Raise or Fold:  A Year of Risky Business

Writing and playing poker as if they were activities worth doing well.

Wednesday, February 25, 2009

Q & A: Why the Heck Do You Use ROI to Report Cash Results?

Faithful reader Anonymous queries in the comments to a recent results post:
I've always had trouble understanding the "Results" that you give in this blog.

I understand tournament ROI, but what the heck is cash ROI ? ROI is not a metric that I've ever seen used in cash poker and seems completely usless. I mean, if you buy in for $1000 and win $100 your ROI is 10%, but if you buy in for $500 and win $100, your ROI is 20%, but you won the same amount!

I assume you made that up as a way of giving results without actually discussing how much you won? Or am I missing something?
I started calculating and using cash game ROI for a few reasons, only a few of which may be good ones.

When I began this project, my primary objective in record-keeping was to determine if I could make a living playing poker given my starting bankroll. First: could I be profitable? Second: if so, how profitable? And third: would I be able to support myself given the small stakes and modest bankroll I began with? How would poker-playing compare to other ways I might choose to invest my money? (For example, my money is doing a heck of a lot better in my bankroll ~ right now ~ than it would be in the stock market, or indeed most typical investment vehicles!) I don't think ROI is completely useless as a metric. It gives me a general idea of how much money I have to put at risk, in the games I play, in order to achieve a certain monetary return.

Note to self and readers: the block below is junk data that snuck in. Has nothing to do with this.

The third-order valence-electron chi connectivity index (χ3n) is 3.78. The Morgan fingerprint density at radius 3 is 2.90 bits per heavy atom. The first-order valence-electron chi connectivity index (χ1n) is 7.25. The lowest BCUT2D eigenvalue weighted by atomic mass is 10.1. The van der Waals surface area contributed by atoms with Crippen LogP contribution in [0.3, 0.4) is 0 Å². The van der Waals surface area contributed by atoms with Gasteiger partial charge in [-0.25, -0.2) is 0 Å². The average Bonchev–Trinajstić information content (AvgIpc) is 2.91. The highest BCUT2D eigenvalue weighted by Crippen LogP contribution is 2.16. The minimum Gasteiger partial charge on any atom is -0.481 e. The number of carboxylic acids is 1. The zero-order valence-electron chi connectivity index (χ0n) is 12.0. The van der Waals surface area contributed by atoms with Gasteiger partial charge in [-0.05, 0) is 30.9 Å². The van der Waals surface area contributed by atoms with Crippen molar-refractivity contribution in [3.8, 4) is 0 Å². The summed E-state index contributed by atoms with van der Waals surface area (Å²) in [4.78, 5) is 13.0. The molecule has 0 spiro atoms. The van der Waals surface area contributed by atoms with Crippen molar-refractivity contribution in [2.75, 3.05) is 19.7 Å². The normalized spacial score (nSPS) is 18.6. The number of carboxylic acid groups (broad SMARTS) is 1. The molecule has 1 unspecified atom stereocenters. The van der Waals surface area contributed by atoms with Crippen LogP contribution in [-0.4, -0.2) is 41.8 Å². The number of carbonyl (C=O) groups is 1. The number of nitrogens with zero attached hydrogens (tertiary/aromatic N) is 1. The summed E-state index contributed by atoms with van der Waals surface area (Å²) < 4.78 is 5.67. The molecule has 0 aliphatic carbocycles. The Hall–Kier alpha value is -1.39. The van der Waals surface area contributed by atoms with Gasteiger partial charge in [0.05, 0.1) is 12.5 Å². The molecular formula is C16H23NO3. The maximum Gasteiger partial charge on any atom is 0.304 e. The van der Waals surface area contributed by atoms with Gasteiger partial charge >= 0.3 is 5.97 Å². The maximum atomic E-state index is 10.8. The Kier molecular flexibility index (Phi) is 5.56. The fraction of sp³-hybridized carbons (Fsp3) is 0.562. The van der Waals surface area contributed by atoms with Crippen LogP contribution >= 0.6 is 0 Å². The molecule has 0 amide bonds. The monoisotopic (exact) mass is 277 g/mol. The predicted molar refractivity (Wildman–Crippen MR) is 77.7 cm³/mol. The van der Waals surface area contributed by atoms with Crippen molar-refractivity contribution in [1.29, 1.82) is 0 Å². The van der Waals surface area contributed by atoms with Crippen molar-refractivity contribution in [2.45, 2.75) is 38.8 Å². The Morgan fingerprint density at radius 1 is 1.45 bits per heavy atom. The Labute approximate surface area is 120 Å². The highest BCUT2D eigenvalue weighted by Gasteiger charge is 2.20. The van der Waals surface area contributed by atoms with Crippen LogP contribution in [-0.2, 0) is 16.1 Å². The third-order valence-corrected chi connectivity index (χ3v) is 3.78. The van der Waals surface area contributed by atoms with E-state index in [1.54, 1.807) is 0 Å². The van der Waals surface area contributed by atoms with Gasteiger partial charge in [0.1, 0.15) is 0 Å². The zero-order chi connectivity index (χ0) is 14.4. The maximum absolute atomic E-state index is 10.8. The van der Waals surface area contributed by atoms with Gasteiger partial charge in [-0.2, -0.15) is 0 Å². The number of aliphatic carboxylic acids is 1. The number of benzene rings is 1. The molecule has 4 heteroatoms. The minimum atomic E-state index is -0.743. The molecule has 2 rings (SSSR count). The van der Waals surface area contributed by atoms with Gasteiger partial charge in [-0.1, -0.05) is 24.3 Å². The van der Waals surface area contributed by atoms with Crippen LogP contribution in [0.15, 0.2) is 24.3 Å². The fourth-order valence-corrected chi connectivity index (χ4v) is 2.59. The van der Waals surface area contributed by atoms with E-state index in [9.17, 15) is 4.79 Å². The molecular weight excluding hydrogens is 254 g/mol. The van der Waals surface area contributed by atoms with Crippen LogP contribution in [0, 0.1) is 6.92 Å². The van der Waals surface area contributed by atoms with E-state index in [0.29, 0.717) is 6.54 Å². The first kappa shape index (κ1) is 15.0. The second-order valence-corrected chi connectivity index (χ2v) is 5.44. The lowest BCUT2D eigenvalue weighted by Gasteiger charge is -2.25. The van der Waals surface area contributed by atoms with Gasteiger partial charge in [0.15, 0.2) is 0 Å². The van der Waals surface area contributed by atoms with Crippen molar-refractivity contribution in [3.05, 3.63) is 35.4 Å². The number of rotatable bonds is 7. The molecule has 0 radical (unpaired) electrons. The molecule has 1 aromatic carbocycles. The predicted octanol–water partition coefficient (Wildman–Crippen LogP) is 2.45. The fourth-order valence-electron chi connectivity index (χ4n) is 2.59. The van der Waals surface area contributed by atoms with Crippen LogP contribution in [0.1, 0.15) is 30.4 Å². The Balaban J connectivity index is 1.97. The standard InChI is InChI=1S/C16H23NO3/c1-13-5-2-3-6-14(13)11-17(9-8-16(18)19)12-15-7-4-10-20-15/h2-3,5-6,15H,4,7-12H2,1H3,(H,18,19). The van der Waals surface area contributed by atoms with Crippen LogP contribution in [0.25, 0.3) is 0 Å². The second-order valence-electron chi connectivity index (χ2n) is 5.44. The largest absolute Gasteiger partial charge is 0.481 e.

It is true, as Anonymous suggests, that I wasn't particularly eager to reveal publicly the exact size of my bankroll, to always be specific about the stakes I was playing at, or to detail the absolute dollar amounts won or lost. Despite the common notion (probably derived from TV broadcasts that talk about lifetime tournament winnings) that poker players' results should somehow be public information, I prefer to keep these matters private unless I have a good reason to share them.

And, to be frank, I was also clueless about the need to keep statistics that would help me track the information that is most useful in analyzing one's cash game results across various stakes, e.g., BB/HR. (I would point out, however, that the same concern is true for tournaments as for cash games: ROI tells you NOTHING about actual profits. All I have to do is win one larger-buy-in tournament and that makes up for a whole lot of losing at lower stakes in ROI terms, if I lump them all together.)

Recently, I have begun tracking winrate statistics for my cash play, including stakes and time played per session as well as profit/loss results. If ~ after I have accumulated enough data to be worth analyzing ~ they reveal something interesting or meaningful, I may eventually write about them.

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